A recent survey by the Society of Actuaries on retirement planning and living to 100 concluded:
- Forty-eight percent of Americans aged 45-70 have no financial plans in place should they live longer than they expected.
- More 33 percent of Americans aged 45-70 are worried about running out of money during retirement, but only 20 percent plan to purchase an annuity or other form of guaranteed lifetime income to protect their assets.
- Nearly 71 percent of respondents said they plan to claim Social Security before the age of 70, despite the society's recommendation that people claim Social Security as late in life as possible to help secure more guaranteed lifetime income in retirement and help hedge against the risk of outliving assets.
The same people who don't hesitate to buy fire insurance are ignoring the potential for outliving their money and refusing long-term care insurance and lifetime annuities -- even though the likelihood that they will live past 85 is far, far greater than the potential that their homes will burn down, says Anna Rappaport, chair of the Society of Actuaries' Committee on Post-Retirement Needs and Risks.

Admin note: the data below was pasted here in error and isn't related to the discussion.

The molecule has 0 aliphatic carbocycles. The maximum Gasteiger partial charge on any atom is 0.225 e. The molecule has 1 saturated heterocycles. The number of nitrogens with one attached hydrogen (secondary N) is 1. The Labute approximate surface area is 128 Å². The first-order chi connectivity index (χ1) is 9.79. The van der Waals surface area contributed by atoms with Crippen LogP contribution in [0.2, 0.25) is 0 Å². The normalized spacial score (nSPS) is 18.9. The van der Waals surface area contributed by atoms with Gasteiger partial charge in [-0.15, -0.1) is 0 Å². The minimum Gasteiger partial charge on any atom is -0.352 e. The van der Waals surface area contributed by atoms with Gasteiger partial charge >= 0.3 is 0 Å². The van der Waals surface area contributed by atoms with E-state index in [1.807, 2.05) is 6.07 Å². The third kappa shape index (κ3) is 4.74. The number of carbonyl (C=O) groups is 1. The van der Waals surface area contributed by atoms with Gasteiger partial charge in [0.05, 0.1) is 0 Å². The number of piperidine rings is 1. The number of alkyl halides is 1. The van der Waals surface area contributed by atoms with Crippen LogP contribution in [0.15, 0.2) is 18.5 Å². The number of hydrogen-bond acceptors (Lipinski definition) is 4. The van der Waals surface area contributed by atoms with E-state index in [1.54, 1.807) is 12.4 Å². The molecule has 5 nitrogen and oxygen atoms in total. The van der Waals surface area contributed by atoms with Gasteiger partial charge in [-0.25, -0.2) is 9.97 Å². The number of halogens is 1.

Rappaport isn't recommending that you get rid of your fire insurance. But she thinks that anyone planning for retirement should consider how they will pay the bills under any of these circumstances:
- If they live to be 100.
- If their spouse lives to be 100.
- If their spouse dies and leaves them alone.
- If they incur large medical bills.
- If either partner needs long-term care.
- If they suffer from Alzheimer's or some other cognitive decline.
- If they can't stay in their home and have to sell it and live somewhere else.
- If earning an income in retirement is out of the question.